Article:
Possible Interactions with: Dehydroepiandrosterone (DHEA)
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Possible Interactions with: Dehydroepiandrosterone (DHEA)

Also listed as: Dehydroepiandrosterone (DHEA); DHEA
Table of Contents > Supplement Interactions > Possible Interactions with: Dehydroepiandrosterone (DHEA)

Interactions

If you are currently being treated with any of the following medications, you should not use DHEA without first talking to your health care provider.

AZT (Zidovudine) -- In a laboratory study, DHEA enhanced the effectiveness of a drug used for human immunodeficiency virus (HIV) infections called AZT. However, scientific studies in humans are needed before DHEA can be used for this purpose in people.

Barbiturates -- Animal studies suggest that DHEA may increase the effects of barbiturates, a class of medications often used to treat sleep disorders. These medicines include butabarbital, mephobarbital, pentobarbital, and phenobarbital. However, clinical studies in humans are needed before it is known whether this same effect occurs in people and whether it is safe for DHEA and barbiturates to be used together.

Steroids -- Laboratory studies suggest that DHEA may increase the effects of prednisolone, a steroid medication used to treat inflammation and other disorders. Additional research is needed to determine if this effect applies to people.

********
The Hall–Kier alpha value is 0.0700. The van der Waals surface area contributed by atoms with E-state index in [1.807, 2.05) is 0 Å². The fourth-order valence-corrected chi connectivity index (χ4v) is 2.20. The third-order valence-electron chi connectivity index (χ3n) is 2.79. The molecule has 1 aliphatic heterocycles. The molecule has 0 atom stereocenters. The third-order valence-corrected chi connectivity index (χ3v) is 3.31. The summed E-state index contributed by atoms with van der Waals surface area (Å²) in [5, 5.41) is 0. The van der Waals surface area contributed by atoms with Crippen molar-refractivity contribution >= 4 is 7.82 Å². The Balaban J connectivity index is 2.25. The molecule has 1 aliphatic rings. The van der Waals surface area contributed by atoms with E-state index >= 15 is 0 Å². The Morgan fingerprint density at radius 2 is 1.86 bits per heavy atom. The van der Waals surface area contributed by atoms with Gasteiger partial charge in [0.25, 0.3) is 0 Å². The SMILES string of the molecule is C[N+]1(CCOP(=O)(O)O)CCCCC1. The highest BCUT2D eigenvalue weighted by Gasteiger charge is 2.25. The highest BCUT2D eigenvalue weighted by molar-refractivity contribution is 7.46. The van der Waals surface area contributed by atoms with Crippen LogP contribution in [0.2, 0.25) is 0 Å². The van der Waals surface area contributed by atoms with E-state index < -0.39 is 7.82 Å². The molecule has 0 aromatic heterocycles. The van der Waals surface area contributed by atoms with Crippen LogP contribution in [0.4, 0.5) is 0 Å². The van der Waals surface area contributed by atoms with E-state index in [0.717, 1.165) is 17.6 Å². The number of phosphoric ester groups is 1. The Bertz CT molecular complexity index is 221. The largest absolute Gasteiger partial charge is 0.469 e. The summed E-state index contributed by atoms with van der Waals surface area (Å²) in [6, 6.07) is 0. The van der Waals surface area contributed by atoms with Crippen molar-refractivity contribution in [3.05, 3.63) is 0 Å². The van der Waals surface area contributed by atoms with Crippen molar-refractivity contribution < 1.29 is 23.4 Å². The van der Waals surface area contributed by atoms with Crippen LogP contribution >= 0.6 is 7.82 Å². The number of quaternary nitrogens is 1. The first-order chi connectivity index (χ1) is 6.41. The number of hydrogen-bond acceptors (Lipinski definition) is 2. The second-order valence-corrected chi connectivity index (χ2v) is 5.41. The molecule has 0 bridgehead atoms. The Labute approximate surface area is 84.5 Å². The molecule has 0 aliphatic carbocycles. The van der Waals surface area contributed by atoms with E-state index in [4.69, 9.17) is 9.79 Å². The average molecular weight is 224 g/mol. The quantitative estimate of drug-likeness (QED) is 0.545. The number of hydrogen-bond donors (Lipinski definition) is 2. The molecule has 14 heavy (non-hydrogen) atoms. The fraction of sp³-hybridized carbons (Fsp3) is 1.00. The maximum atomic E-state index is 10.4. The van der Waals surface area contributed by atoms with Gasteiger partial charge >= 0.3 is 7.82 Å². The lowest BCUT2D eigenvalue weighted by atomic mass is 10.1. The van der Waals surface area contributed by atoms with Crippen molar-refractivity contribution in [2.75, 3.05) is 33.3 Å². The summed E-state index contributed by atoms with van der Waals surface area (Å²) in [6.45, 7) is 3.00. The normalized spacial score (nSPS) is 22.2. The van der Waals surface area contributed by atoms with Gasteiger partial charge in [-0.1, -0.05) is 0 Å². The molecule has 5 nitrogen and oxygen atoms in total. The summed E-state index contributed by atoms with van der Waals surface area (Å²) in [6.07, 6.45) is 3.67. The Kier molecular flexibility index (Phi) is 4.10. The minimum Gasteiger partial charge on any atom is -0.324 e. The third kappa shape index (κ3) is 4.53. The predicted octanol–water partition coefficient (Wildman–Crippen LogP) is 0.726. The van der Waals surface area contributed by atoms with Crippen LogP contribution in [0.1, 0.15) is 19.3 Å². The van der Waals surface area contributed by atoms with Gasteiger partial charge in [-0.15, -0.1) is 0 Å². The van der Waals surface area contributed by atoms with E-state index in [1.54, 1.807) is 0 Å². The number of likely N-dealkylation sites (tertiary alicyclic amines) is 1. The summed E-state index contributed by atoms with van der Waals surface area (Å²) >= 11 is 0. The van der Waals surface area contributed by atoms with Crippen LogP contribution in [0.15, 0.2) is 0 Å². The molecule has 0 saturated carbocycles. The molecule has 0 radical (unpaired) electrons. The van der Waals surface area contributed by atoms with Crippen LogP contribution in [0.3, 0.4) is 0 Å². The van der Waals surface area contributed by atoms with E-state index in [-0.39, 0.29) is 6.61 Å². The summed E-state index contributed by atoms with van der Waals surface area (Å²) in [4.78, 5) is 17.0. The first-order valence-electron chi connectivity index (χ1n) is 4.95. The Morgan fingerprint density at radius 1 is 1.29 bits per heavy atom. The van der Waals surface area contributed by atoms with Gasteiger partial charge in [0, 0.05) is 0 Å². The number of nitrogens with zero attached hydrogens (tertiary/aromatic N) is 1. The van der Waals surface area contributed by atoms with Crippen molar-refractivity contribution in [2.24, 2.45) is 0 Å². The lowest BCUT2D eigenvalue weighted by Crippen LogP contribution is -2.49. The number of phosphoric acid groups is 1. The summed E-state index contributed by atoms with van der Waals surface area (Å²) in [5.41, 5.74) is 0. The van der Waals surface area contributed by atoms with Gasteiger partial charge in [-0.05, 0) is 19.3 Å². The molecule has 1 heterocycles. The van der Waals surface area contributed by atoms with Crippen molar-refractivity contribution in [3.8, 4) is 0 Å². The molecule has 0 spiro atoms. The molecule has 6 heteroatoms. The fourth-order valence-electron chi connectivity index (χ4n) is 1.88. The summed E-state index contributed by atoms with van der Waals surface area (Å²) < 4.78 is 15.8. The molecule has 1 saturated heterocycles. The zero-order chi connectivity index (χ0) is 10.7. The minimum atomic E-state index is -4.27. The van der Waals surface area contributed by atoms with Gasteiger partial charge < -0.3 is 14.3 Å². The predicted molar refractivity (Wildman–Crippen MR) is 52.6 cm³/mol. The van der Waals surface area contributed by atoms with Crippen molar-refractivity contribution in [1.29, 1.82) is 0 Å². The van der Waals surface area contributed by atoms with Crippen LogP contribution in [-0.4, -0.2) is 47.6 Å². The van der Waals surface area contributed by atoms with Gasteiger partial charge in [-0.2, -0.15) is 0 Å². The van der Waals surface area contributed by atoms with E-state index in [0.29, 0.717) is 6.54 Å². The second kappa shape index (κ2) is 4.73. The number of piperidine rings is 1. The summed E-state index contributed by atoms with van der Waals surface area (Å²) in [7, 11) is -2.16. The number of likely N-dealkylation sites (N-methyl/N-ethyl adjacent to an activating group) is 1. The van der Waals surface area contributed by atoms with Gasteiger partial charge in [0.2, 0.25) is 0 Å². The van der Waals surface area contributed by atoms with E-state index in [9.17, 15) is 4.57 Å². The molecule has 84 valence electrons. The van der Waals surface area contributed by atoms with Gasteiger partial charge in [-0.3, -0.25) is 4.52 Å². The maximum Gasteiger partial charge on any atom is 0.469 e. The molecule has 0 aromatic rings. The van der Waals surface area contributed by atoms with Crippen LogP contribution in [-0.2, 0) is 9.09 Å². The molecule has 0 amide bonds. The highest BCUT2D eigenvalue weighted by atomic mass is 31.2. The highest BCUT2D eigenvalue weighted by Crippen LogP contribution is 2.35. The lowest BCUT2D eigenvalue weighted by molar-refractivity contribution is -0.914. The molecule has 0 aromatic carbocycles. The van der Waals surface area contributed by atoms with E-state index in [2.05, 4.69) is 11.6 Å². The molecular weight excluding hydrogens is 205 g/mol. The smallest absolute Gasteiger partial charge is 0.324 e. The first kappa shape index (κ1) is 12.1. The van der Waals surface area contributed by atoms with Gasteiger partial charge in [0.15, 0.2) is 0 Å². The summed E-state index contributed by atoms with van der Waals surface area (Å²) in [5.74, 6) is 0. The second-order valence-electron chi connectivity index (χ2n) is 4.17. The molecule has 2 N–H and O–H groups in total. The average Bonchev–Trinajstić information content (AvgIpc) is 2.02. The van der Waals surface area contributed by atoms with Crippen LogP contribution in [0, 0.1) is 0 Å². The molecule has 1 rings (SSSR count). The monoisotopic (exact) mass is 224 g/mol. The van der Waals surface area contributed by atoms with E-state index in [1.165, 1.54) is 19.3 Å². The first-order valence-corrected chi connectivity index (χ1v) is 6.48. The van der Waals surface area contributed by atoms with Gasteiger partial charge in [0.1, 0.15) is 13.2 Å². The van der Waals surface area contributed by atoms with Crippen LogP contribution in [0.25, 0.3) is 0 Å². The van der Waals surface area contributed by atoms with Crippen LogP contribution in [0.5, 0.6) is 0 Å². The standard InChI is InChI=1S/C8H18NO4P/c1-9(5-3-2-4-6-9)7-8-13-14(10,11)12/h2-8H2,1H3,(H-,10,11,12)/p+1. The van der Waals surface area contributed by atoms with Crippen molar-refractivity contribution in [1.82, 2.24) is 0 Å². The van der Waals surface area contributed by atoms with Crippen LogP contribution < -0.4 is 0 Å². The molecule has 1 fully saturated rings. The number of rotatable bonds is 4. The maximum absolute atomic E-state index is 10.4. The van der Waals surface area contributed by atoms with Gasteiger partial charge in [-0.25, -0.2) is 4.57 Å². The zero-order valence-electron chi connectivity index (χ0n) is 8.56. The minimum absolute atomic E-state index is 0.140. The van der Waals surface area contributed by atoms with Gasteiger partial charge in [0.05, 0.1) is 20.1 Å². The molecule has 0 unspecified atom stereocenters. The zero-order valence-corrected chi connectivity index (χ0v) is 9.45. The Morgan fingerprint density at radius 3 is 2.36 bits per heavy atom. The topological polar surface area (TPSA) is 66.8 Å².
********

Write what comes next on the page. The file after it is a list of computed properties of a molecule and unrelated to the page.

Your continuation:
Estrogen -- It is possible that DHEA may influence the level of estrogen in the body. For this reason, some women on estrogen replacement therapy may need to adjust their dosage. This should be discussed with your health care provider.

Oral hypoglycemics and insulin -- DHEA administration has resulted in some degree of insulin resistance and therefore may decrease the effectiveness of oral hypoglycemic agents (drugs used to lower blood sugar levels) and insulin.

Vaccines -- DHEA use has been suggested to result in a decreased rate of developing protective antibodies after influenza vaccination.

Drugs that may decrease DHEA levels -- Drugs that can decrease or lower the levels of DHEA in the body include antisychotic medications (including chlorpromazine or Thorazine and quetiapine or Seroquel), budesonide (Pulmicort), estrogens, oral contraceptives (birth control pills), dexamethasone (Decadron), metformin (Glucophage), and rosiglitazone (Avandia).

Drugs that may increase DHEA levels -- Drugs that may increase DHEA levels in the body include alprazolam (Xanax), amlodipine (Norvasc), anastrozole (Arimidex), nifedipine (Procardia), danocrine (Danazol), diltiazem (Cardizem), ethanol (alcohol) ,methyphenidate (Ritalin), and metopirone (Metyrapone).



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